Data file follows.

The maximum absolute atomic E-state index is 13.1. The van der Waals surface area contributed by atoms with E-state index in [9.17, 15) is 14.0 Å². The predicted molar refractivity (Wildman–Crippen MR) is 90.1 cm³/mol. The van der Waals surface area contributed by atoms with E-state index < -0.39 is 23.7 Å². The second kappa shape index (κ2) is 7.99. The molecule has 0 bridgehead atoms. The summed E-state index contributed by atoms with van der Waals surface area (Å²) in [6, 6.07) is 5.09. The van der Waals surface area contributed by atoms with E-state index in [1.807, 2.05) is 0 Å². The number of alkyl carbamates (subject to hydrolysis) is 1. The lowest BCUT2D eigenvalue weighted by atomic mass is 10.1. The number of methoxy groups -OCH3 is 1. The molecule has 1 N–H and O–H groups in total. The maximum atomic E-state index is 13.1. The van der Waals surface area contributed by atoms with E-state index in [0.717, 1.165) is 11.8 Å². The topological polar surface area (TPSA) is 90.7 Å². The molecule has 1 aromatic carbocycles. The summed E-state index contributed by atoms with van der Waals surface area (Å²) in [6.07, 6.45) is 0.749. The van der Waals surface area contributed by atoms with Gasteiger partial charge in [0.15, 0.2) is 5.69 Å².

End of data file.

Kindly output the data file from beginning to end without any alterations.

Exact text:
The maximum absolute atomic E-state index is 13.1. The van der Waals surface area contributed by atoms with E-state index in [9.17, 15) is 14.0 Å². The predicted molar refractivity (Wildman–Crippen MR) is 90.1 cm³/mol. The van der Waals surface area contributed by atoms with E-state index < -0.39 is 23.7 Å². The second kappa shape index (κ2) is 7.99. The molecule has 0 bridgehead atoms. The summed E-state index contributed by atoms with van der Waals surface area (Å²) in [6, 6.07) is 5.09. The van der Waals surface area contributed by atoms with E-state index in [1.807, 2.05) is 0 Å². The number of alkyl carbamates (subject to hydrolysis) is 1. The lowest BCUT2D eigenvalue weighted by atomic mass is 10.1. The number of methoxy groups -OCH3 is 1. The molecule has 1 N–H and O–H groups in total. The maximum atomic E-state index is 13.1. The van der Waals surface area contributed by atoms with E-state index in [0.717, 1.165) is 11.8 Å². The topological polar surface area (TPSA) is 90.7 Å². The molecule has 1 aromatic carbocycles. The summed E-state index contributed by atoms with van der Waals surface area (Å²) in [6.07, 6.45) is 0.749. The van der Waals surface area contributed by atoms with Gasteiger partial charge in [0.15, 0.2) is 5.69 Å².